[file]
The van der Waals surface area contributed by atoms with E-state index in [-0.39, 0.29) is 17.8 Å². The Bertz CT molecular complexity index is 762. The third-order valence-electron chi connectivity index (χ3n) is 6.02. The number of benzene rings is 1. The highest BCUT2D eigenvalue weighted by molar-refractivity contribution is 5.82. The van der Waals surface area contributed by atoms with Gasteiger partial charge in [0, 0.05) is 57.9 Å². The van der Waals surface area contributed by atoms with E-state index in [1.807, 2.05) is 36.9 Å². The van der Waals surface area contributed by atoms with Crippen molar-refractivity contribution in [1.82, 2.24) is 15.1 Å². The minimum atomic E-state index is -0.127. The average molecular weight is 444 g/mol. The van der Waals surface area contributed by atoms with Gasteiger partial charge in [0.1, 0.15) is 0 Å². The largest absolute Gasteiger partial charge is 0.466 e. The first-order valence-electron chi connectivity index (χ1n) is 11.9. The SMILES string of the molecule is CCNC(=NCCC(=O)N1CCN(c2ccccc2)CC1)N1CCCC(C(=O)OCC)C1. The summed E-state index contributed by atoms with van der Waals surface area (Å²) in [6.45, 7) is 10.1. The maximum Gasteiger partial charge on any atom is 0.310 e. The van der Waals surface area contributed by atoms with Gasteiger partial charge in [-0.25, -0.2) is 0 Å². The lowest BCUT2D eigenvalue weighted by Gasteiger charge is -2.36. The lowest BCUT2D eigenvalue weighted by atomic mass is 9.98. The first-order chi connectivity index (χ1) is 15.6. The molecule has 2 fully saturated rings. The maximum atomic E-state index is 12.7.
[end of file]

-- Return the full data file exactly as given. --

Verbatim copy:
The van der Waals surface area contributed by atoms with E-state index in [-0.39, 0.29) is 17.8 Å². The Bertz CT molecular complexity index is 762. The third-order valence-electron chi connectivity index (χ3n) is 6.02. The number of benzene rings is 1. The highest BCUT2D eigenvalue weighted by molar-refractivity contribution is 5.82. The van der Waals surface area contributed by atoms with Gasteiger partial charge in [0, 0.05) is 57.9 Å². The van der Waals surface area contributed by atoms with E-state index in [1.807, 2.05) is 36.9 Å². The van der Waals surface area contributed by atoms with Crippen molar-refractivity contribution in [1.82, 2.24) is 15.1 Å². The minimum atomic E-state index is -0.127. The average molecular weight is 444 g/mol. The van der Waals surface area contributed by atoms with Gasteiger partial charge in [0.1, 0.15) is 0 Å². The largest absolute Gasteiger partial charge is 0.466 e. The first-order valence-electron chi connectivity index (χ1n) is 11.9. The SMILES string of the molecule is CCNC(=NCCC(=O)N1CCN(c2ccccc2)CC1)N1CCCC(C(=O)OCC)C1. The summed E-state index contributed by atoms with van der Waals surface area (Å²) in [6.45, 7) is 10.1. The maximum Gasteiger partial charge on any atom is 0.310 e. The van der Waals surface area contributed by atoms with Gasteiger partial charge in [-0.25, -0.2) is 0 Å². The lowest BCUT2D eigenvalue weighted by Gasteiger charge is -2.36. The lowest BCUT2D eigenvalue weighted by atomic mass is 9.98. The first-order chi connectivity index (χ1) is 15.6. The molecule has 2 fully saturated rings. The maximum atomic E-state index is 12.7.